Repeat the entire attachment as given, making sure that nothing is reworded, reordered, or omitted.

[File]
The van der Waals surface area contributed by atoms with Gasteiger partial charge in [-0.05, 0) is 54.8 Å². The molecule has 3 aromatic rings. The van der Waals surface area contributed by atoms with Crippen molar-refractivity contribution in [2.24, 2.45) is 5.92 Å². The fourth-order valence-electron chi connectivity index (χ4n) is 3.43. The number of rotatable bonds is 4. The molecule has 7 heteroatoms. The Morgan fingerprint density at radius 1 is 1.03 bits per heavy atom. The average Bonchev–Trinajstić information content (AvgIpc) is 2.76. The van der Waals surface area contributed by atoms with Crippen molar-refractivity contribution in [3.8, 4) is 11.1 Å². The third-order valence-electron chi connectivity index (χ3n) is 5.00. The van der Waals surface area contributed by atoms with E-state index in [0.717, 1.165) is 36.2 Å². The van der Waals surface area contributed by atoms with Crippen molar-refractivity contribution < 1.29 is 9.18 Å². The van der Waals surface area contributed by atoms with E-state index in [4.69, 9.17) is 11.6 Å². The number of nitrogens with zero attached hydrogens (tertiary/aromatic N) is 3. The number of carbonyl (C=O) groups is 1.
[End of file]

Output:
The van der Waals surface area contributed by atoms with Gasteiger partial charge in [-0.05, 0) is 54.8 Å². The molecule has 3 aromatic rings. The van der Waals surface area contributed by atoms with Crippen molar-refractivity contribution in [2.24, 2.45) is 5.92 Å². The fourth-order valence-electron chi connectivity index (χ4n) is 3.43. The number of rotatable bonds is 4. The molecule has 7 heteroatoms. The Morgan fingerprint density at radius 1 is 1.03 bits per heavy atom. The average Bonchev–Trinajstić information content (AvgIpc) is 2.76. The van der Waals surface area contributed by atoms with Crippen molar-refractivity contribution in [3.8, 4) is 11.1 Å². The third-order valence-electron chi connectivity index (χ3n) is 5.00. The van der Waals surface area contributed by atoms with E-state index in [0.717, 1.165) is 36.2 Å². The van der Waals surface area contributed by atoms with Crippen molar-refractivity contribution < 1.29 is 9.18 Å². The van der Waals surface area contributed by atoms with E-state index in [4.69, 9.17) is 11.6 Å². The number of nitrogens with zero attached hydrogens (tertiary/aromatic N) is 3. The number of carbonyl (C=O) groups is 1.